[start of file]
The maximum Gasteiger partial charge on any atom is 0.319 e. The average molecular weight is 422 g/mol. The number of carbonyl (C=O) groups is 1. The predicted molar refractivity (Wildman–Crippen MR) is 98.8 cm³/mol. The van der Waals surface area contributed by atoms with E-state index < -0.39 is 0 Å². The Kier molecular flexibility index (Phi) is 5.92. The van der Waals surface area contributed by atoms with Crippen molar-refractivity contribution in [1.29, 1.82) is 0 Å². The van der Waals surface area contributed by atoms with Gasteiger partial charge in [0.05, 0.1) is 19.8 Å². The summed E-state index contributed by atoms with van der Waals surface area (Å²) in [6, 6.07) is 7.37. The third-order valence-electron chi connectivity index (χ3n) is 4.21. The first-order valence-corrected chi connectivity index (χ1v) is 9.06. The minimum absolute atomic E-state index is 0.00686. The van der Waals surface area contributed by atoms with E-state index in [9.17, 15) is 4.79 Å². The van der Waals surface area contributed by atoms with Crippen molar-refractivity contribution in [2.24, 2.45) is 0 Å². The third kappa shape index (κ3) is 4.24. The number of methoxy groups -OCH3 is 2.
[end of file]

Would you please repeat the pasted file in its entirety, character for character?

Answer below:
The maximum Gasteiger partial charge on any atom is 0.319 e. The average molecular weight is 422 g/mol. The number of carbonyl (C=O) groups is 1. The predicted molar refractivity (Wildman–Crippen MR) is 98.8 cm³/mol. The van der Waals surface area contributed by atoms with E-state index < -0.39 is 0 Å². The Kier molecular flexibility index (Phi) is 5.92. The van der Waals surface area contributed by atoms with Crippen molar-refractivity contribution in [1.29, 1.82) is 0 Å². The van der Waals surface area contributed by atoms with Gasteiger partial charge in [0.05, 0.1) is 19.8 Å². The summed E-state index contributed by atoms with van der Waals surface area (Å²) in [6, 6.07) is 7.37. The third-order valence-electron chi connectivity index (χ3n) is 4.21. The first-order valence-corrected chi connectivity index (χ1v) is 9.06. The minimum absolute atomic E-state index is 0.00686. The van der Waals surface area contributed by atoms with E-state index in [9.17, 15) is 4.79 Å². The van der Waals surface area contributed by atoms with Crippen molar-refractivity contribution in [2.24, 2.45) is 0 Å². The third kappa shape index (κ3) is 4.24. The number of methoxy groups -OCH3 is 2.